that being said, i've decided to take a different approach, because, well, sometimes trying harder doesn't work, but trying different does.

the day after i had a planning session in a local coffee shop with my buddy justin, a friend of mine, who just happens to be a very talented and professional web developer, offered to create a website for me. seconds later, we bought a soon to be released domain, and have been working on creating a sick website ever since. [stay tuned].

on top of this, i have been pounding out blog ideas; ideas that will let you in on the why i have decided to dedicate my life to such things like operation hydration, and why i feel it's my personal mission to 1) break down the stigma attached to homelessness, and 2) let you, the reader, know how simple it is to make a difference in the world around you.

in the meantime, i will continue to run operation hydrations and let you know about them through various social media outlets,and this week, i will be giving a handful of people a 'high-five' [a $5 bill] instead of water as i feel it impressed on my heart to do so like i did in the story you're about to read below. here, you will find a journal entry that i wrote a few years a go after a friendly encounter with one of edmonton's homeless.

i sat on the cold ground with leonard today because i'm not too good to sit on the ground. it was cold, i'll admit. freezing actually. but somewhere in the back of my mind i remembered that i had somewhere warm to go when our conversation ended. he didn't; the sidewalk was home.

our relationship started when he asked me for some spare change. at the time i only had my debit card, and limited money on it, so i kindly turned him down. a few minutes later though, i felt "led" to give him some of the money i received as cash back at the bargain barn.

that's when i sat down beside him. the $5 bill was the "ticket" into his life sorta speak.

"i'm paula" i said as i put out my hand.
"leonard", he replied. "but my friends call me leo"
"leo it is," i thought.

i began to ask him questions about his life. in the short period of time i had between classes i learned about his love for golf and how much of an inspiration tiger woods has been to him. i learned that most of his friends are in jail and that he should be too. i learned that he's an eskimo as he proudly told me, and that because of this he's used to the cold and doesn't wear gloves. when he is cold, however, nothing warms him up like a hot tea, he said.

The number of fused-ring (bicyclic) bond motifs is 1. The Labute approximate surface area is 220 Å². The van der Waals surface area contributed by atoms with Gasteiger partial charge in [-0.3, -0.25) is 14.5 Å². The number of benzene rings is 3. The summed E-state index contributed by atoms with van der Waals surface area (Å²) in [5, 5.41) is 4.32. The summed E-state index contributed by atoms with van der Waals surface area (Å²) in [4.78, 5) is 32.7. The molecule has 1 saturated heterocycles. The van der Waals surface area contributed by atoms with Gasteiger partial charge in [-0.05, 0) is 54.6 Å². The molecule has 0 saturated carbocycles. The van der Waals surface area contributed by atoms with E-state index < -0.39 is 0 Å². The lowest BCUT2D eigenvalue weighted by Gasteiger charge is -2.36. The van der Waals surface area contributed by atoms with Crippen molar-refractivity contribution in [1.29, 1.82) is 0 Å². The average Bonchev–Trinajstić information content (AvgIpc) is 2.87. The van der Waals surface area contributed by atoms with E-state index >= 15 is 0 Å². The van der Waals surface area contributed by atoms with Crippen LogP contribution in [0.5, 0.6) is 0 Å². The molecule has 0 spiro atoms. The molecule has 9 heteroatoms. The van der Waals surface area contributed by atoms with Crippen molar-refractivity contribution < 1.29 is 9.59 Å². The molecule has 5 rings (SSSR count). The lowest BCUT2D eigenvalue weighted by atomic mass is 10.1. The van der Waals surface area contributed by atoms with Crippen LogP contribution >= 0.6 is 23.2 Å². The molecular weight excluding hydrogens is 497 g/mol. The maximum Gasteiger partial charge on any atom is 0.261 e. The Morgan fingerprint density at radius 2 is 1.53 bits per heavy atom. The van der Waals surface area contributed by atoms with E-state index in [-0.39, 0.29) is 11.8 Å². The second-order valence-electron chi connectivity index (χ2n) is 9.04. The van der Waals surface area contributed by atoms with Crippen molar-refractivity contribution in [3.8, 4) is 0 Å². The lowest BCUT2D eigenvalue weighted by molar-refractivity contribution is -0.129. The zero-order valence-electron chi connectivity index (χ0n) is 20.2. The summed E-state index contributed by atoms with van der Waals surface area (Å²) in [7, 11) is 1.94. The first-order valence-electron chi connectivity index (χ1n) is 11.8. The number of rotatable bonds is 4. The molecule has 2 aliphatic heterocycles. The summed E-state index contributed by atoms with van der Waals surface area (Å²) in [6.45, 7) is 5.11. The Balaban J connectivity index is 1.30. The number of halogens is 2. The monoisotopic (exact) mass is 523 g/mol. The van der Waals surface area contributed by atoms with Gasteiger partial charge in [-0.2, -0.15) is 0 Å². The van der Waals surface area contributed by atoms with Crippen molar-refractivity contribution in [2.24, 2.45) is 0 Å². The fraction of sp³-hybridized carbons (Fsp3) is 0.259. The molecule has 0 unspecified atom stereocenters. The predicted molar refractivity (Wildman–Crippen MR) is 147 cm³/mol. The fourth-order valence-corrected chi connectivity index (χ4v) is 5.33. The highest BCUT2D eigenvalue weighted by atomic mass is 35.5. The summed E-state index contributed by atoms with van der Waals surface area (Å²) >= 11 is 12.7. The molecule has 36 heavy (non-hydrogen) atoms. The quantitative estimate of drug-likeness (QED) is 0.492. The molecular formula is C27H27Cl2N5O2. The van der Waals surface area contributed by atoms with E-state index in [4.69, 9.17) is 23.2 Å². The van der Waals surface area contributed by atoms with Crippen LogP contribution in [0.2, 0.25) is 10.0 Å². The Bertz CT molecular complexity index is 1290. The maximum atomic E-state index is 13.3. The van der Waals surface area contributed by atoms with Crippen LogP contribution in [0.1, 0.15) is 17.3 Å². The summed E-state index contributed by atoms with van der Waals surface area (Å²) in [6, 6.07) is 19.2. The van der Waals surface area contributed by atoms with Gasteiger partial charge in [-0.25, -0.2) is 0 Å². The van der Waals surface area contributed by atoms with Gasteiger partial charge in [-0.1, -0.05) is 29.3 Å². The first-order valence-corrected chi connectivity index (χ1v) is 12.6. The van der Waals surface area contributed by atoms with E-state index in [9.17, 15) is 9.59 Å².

i sat back and listened to him tell me story after story. though each one was different, they all started the same: "OH! you gotta hear this one...!"

i didn't say much in response. i just sat there, smiled, and listened.

sometimes 'making a difference' can be as simple as sitting on the cold pavement listening to someone share about their life.

Friday, July 3, 2015

ever feel lonely? like really lonely?

maybe, like me, you fall asleep alone every night and wake up in an equally empty bed every morning. or maybe you, like so many others, might as well sleep alone because that's how you feel laying beside your spouse each night any ways.

maybe you're the kid in your class who unwillingly eats lunch alone, or the only one in your office who doesn't get invited to the pool party after work.

or maybe, just maybe, your calendar is jam packed with events and coffee dates, but you can't seem to make a deep connection no matter how hard you try.

we've all been there. at least most of us have. and it sucks. loneliness sucks.

but can we just take a minute and think about the guy you pass on the street every day? the one with the sign that says "anything will help", or the empty cup that sits at his feet each day?

i've been feeling deeply lonely lately myself, and yet there have been moments where i have found myself thanking God that i understand what that feels like because, get this, experience develops understanding, which in turn produces compassion, and compassion, if channelled properly, will move you to action. in other words, our experience equips us to help others.

i was on a streetcar in between st. francis table and nathan phillips square yesterday when my streetcar stood at a standstill for a while due to traffic. immediately, i looked out the window and my eyes were drawn to a young, full-bearded man sitting on the sidewalk. i watched this man, for what seemed like a good five minutes, try and get someone's - anyone's - attention. he said hi, attempted to make eye contact, and even went as far as opening the door for several of them by pushing on the automatic door opener behind his head. from what i could see, not one even one person looked at him. not one. and with each passing person, his disposition changed; it was as if i was able to feel his frustration and recognize the sense of loneliness he felt just by the look on his face as another human being, and another, passed him by. honestly, i wish i had gotten off of that street car and sat with him. i could tell he needed it; heck, i needed it.

truth be told, i wouldn't have the heart that i do for the poor if i couldn't relate to them in some way, and since i don't have a stinkin clue what it feels like to sit on a cold, lonely pavement all day, or wonder where my next meal is going to come from, let alone where i'm going to sleep, i do understand what it feels like to wrestle with a deep sense of loneliness at times. most of us do.

my challenge to you us today? send a text. tell a friend you love them. give someone a hug. say hi to a stranger. smile. make eye contact, whatever. if those of us who understand loneliness won't make this world a less lonely place for someone else, who will?